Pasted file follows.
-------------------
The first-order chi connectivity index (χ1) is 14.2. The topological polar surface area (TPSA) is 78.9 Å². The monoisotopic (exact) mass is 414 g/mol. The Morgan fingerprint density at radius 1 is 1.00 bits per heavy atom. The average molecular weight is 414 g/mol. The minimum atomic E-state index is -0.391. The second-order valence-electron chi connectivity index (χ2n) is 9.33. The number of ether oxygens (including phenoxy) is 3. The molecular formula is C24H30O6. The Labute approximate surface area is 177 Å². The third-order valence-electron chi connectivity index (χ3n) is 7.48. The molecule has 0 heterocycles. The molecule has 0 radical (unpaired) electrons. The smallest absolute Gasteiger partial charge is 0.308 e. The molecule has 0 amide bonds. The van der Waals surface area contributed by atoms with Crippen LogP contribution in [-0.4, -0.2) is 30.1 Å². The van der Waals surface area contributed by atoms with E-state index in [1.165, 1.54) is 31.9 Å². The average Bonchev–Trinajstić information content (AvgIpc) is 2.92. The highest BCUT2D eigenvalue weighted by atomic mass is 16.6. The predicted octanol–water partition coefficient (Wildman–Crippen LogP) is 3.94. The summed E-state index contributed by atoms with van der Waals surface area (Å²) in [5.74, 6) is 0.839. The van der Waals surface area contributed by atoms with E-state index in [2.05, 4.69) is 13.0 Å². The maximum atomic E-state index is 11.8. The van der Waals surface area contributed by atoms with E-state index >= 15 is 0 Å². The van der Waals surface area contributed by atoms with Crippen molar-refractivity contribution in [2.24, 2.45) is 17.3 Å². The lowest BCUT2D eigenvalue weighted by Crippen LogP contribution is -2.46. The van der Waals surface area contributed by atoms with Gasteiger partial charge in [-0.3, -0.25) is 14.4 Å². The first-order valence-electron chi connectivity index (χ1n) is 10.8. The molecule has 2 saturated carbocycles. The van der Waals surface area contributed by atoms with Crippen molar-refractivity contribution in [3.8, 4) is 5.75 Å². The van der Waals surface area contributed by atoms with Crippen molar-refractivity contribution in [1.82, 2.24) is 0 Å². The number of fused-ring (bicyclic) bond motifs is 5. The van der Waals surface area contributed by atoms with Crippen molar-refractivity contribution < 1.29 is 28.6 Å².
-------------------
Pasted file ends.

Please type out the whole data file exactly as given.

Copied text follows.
The first-order chi connectivity index (χ1) is 14.2. The topological polar surface area (TPSA) is 78.9 Å². The monoisotopic (exact) mass is 414 g/mol. The Morgan fingerprint density at radius 1 is 1.00 bits per heavy atom. The average molecular weight is 414 g/mol. The minimum atomic E-state index is -0.391. The second-order valence-electron chi connectivity index (χ2n) is 9.33. The number of ether oxygens (including phenoxy) is 3. The molecular formula is C24H30O6. The Labute approximate surface area is 177 Å². The third-order valence-electron chi connectivity index (χ3n) is 7.48. The molecule has 0 heterocycles. The molecule has 0 radical (unpaired) electrons. The smallest absolute Gasteiger partial charge is 0.308 e. The molecule has 0 amide bonds. The van der Waals surface area contributed by atoms with Crippen LogP contribution in [-0.4, -0.2) is 30.1 Å². The van der Waals surface area contributed by atoms with E-state index in [1.165, 1.54) is 31.9 Å². The average Bonchev–Trinajstić information content (AvgIpc) is 2.92. The highest BCUT2D eigenvalue weighted by atomic mass is 16.6. The predicted octanol–water partition coefficient (Wildman–Crippen LogP) is 3.94. The summed E-state index contributed by atoms with van der Waals surface area (Å²) in [5.74, 6) is 0.839. The van der Waals surface area contributed by atoms with E-state index in [2.05, 4.69) is 13.0 Å². The maximum atomic E-state index is 11.8. The van der Waals surface area contributed by atoms with E-state index >= 15 is 0 Å². The van der Waals surface area contributed by atoms with Crippen molar-refractivity contribution in [2.24, 2.45) is 17.3 Å². The lowest BCUT2D eigenvalue weighted by Crippen LogP contribution is -2.46. The van der Waals surface area contributed by atoms with Gasteiger partial charge in [-0.3, -0.25) is 14.4 Å². The first-order valence-electron chi connectivity index (χ1n) is 10.8. The molecule has 2 saturated carbocycles. The van der Waals surface area contributed by atoms with Crippen molar-refractivity contribution in [3.8, 4) is 5.75 Å². The van der Waals surface area contributed by atoms with Crippen molar-refractivity contribution in [1.82, 2.24) is 0 Å². The number of fused-ring (bicyclic) bond motifs is 5. The van der Waals surface area contributed by atoms with Crippen molar-refractivity contribution < 1.29 is 28.6 Å².